Café culture is prominent. Restaurants are either licensed to sell alcohol, BYO (bring your own), or unlicensed (no alcohol). Restaurants offer cuisines including from Europe, Asia and Polynesia. “For dishes that have a distinctly New Zealand style, there are lamb, pork and cervena (venison), salmon, crayfish (lobster), Bluff oysters, pāua(abalone), mussels, scallops, pipis and tuatua (both New Zealand shellfish); kumara (sweet potato); kiwifruit and tamarillo; and pavlova, the national dessert,” recommends one tourism website.

 

Economy

The Government sector has long been a mainstay of the economy, which has typically risen and fallen with it. Traditionally, its central location meant it was the location of many head offices of various sectors – particularly finance, technology and heavy industry – many of which have since relocated to Auckland following economic deregulation and privatization.

 

Festivals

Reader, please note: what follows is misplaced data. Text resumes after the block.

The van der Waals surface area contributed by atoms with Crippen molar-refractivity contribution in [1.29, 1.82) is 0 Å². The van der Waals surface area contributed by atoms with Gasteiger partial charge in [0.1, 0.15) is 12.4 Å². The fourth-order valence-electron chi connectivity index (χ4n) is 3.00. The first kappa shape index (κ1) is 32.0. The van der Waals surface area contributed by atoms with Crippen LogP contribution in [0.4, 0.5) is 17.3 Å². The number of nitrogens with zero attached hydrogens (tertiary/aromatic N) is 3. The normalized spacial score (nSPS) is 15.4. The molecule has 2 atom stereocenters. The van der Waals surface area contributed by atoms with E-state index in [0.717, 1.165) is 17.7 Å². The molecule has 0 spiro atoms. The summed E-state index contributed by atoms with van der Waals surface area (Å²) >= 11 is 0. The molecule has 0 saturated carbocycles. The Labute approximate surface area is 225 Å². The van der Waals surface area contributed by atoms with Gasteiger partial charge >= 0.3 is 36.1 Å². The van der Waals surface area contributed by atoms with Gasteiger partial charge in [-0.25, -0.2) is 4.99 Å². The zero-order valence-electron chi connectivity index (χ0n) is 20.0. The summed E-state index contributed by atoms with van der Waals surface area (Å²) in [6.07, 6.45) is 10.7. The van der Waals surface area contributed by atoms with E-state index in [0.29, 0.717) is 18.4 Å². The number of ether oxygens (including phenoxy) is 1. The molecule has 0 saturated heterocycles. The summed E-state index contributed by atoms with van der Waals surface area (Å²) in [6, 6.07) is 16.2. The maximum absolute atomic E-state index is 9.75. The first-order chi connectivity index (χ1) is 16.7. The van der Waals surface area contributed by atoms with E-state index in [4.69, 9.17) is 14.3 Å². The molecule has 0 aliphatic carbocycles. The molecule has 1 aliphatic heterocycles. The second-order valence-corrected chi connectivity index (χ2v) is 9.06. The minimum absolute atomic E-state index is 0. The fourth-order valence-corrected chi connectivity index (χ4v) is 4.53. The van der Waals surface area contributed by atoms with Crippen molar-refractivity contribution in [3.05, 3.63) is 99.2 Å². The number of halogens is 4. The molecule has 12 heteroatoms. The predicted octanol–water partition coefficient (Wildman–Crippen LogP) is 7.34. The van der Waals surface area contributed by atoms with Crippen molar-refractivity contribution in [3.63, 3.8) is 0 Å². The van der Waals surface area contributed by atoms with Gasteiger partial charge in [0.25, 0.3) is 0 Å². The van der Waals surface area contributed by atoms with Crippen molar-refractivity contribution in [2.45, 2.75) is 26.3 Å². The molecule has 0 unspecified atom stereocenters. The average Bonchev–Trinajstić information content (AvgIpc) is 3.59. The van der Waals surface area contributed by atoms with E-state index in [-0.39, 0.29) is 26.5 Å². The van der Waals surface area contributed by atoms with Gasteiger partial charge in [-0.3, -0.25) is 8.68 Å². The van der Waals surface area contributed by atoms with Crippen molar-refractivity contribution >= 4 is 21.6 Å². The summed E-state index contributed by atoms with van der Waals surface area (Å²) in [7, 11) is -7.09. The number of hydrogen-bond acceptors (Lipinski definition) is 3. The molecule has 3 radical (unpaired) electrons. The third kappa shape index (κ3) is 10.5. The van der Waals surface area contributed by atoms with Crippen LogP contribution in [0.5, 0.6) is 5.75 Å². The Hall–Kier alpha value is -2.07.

Wellington is home to many high-profile events and cultural celebrations, including the biennial New Zealand International Arts Festival, biennial Wellington Jazz Festival, biennial Capital E National Arts Festival for Children and major events such as Brancott Estate World of Wearable Art, Cuba Street Carnival, Visa Wellington On a Plate, New Zealand Fringe Festival, New Zealand International Comedy Festival(also hosted in Auckland), Summer City, The Wellington Folk Festival (in Wainuiomata), New Zealand Affordable Art Show, the New Zealand Sevens Weekend and Parade, Out in the Square, Vodafone Homegrown, the Couch Soup theatre festival, Camp A Low Hum and numerous film festivals. The annual children’s Artsplash Festival brings together hundreds of students from across the region. The week-long festival includes music and dance performances and the presentation of visual arts.